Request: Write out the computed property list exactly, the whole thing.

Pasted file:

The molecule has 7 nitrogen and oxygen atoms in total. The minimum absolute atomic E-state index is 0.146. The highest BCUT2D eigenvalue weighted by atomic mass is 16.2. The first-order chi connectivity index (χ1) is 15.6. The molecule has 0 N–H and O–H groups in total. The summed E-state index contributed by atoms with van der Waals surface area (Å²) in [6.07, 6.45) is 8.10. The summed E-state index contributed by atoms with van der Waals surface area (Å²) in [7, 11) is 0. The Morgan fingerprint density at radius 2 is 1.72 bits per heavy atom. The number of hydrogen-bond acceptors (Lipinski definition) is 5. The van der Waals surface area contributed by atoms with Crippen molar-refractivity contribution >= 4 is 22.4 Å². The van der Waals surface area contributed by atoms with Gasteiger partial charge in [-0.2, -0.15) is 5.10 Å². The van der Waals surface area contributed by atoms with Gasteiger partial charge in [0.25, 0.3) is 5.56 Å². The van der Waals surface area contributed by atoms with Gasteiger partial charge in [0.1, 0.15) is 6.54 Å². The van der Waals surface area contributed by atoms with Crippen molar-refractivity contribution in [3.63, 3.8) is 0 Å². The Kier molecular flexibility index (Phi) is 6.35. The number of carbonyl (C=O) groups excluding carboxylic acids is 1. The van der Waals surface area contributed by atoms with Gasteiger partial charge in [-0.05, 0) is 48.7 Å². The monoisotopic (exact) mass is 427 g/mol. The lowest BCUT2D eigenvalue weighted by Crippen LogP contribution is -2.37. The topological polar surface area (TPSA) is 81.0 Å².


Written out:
The molecule has 7 nitrogen and oxygen atoms in total. The minimum absolute atomic E-state index is 0.146. The highest BCUT2D eigenvalue weighted by atomic mass is 16.2. The first-order chi connectivity index (χ1) is 15.6. The molecule has 0 N–H and O–H groups in total. The summed E-state index contributed by atoms with van der Waals surface area (Å²) in [6.07, 6.45) is 8.10. The summed E-state index contributed by atoms with van der Waals surface area (Å²) in [7, 11) is 0. The Morgan fingerprint density at radius 2 is 1.72 bits per heavy atom. The number of hydrogen-bond acceptors (Lipinski definition) is 5. The van der Waals surface area contributed by atoms with Crippen molar-refractivity contribution >= 4 is 22.4 Å². The van der Waals surface area contributed by atoms with Gasteiger partial charge in [-0.2, -0.15) is 5.10 Å². The van der Waals surface area contributed by atoms with Gasteiger partial charge in [0.25, 0.3) is 5.56 Å². The van der Waals surface area contributed by atoms with Gasteiger partial charge in [0.1, 0.15) is 6.54 Å². The van der Waals surface area contributed by atoms with Crippen molar-refractivity contribution in [3.63, 3.8) is 0 Å². The Kier molecular flexibility index (Phi) is 6.35. The number of carbonyl (C=O) groups excluding carboxylic acids is 1. The van der Waals surface area contributed by atoms with Gasteiger partial charge in [-0.05, 0) is 48.7 Å². The monoisotopic (exact) mass is 427 g/mol. The lowest BCUT2D eigenvalue weighted by Crippen LogP contribution is -2.37. The topological polar surface area (TPSA) is 81.0 Å².